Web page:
Though Urban Meyer has always been rumored for NFL openings, he has always been quick to squash them -- but he could jump to the next level any time he wants to. And now, it's part of the deal that the hot college coaches of the moment are going to be given a look, and they'll take it because the job interview alone makes them a whole bunch of money.

Chip Kelly said he's still comfortable in college, and however it worked out about how and why he didn't get either the Cleveland or Philadelphia opening, he's going to go to the next level because once that seed has been planted, it's not going anywhere. Nick Saban had adamantly said that he's going to finish up his head coaching career at Alabama, but even then it was hard to believe until the Browns announced the hiring of Rob Chudzinski as the new head coach -- considering how Saban said all the same things at LSU before bolting for the Miami Dolphins -- the speculation was still out there.

And that's not necessarily a bad thing. Colleges want to be known for being able to get coaches good enough to be desired by the NFL, but that doesn't mean they have to pay to keep their guys around. Doug Marrone parlayed two Pinstripe Bowl victories into the Buffalo Bills head coaching job. Syracuse can still go to mid-level bowl games without him.

Now it's Brian Kelly's turn. Unlike most coaches, he's saying he's keeping all of his options open -- and to be fair to him, he's not making any angry statements about never leaving his current job. He's playing the game, and at worst, the dance with the Eagles doesn't go anywhere and he returns to coach the biggest brand name in all of collegiate sports. At best, either he's off to the pros -- where Philly fans are going to hate him instantly for not yet taking the Eagles to the Super Bowl -- or he's going to get a salary bump of some sort from Notre Dame.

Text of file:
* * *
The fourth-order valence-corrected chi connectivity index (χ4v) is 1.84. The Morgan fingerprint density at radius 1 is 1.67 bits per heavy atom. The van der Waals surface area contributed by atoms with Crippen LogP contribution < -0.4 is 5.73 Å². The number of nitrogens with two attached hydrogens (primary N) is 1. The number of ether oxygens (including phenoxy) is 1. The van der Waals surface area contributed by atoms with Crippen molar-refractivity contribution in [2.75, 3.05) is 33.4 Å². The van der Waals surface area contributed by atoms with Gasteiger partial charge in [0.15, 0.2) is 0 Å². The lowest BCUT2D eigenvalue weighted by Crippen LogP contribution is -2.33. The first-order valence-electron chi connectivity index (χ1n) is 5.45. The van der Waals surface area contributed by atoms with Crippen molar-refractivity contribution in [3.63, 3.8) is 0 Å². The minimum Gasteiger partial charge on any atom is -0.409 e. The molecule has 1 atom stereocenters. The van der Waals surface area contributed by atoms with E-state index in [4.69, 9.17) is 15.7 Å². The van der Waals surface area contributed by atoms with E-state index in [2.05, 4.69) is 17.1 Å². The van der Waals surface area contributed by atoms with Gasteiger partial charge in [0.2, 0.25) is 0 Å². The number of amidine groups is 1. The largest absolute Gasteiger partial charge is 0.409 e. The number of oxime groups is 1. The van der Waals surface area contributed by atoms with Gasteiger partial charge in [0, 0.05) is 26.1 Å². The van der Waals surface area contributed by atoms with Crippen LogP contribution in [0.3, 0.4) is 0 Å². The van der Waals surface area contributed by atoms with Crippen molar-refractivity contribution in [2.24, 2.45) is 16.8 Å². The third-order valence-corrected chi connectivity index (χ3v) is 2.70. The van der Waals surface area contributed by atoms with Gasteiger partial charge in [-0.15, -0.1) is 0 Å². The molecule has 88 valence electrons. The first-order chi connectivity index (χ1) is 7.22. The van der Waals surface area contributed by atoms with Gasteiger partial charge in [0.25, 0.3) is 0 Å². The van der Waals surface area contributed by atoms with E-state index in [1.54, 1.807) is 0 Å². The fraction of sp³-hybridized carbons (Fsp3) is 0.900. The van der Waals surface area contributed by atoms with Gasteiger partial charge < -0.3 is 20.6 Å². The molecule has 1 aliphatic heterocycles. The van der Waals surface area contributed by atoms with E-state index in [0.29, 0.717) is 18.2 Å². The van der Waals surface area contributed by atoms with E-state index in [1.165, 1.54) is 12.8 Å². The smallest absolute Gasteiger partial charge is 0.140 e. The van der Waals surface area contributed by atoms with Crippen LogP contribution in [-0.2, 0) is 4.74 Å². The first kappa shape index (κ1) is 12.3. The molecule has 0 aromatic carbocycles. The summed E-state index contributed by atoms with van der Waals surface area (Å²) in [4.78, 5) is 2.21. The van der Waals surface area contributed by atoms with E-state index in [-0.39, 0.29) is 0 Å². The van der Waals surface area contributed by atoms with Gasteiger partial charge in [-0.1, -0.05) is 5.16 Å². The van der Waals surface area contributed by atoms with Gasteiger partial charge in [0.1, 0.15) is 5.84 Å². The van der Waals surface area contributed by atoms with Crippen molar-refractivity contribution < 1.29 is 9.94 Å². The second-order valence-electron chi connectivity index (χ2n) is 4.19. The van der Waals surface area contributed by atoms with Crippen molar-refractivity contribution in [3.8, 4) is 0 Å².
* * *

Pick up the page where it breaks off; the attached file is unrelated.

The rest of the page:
Or Notre Dame could just say no, you're under contract, now go coach.

The problem for the Irish is perception. The school famously had Urban Meyer at hello, and then said goodbye after an embarrassing contract offer that Florida was able to blow away without even trying. Notre Dame is Notre Dame, but coaches want to be paid. If the school doesn't play the game and give Kelly more money, it might be seen as cheap and it might have a harder time the next time it has to find a head man -- if Kelly isn't getting an extension after resurrecting the Irish, then the next guy will wonder what's in it for him if he succeeds. But it's also a chance for the school to take the right stand.

Notre Dame, dare Brian Kelly to leave. Dare him to whine about not being respected despite being paid millions. After a few mediocre years, before the season the school showed faith in him by extending the contract to 2016 -- but that was out of a desire to stabilize the program. Now it's about trying to squeeze out just a little bit more, and the chances are that at some point over the life of the current contract, the words hot seat will come up.

Ask Auburn what it's like to have to keep paying a guy who has one really awful season.

Ask Notre Dame what it has been like to write checks to Charlie Weis over the last few years.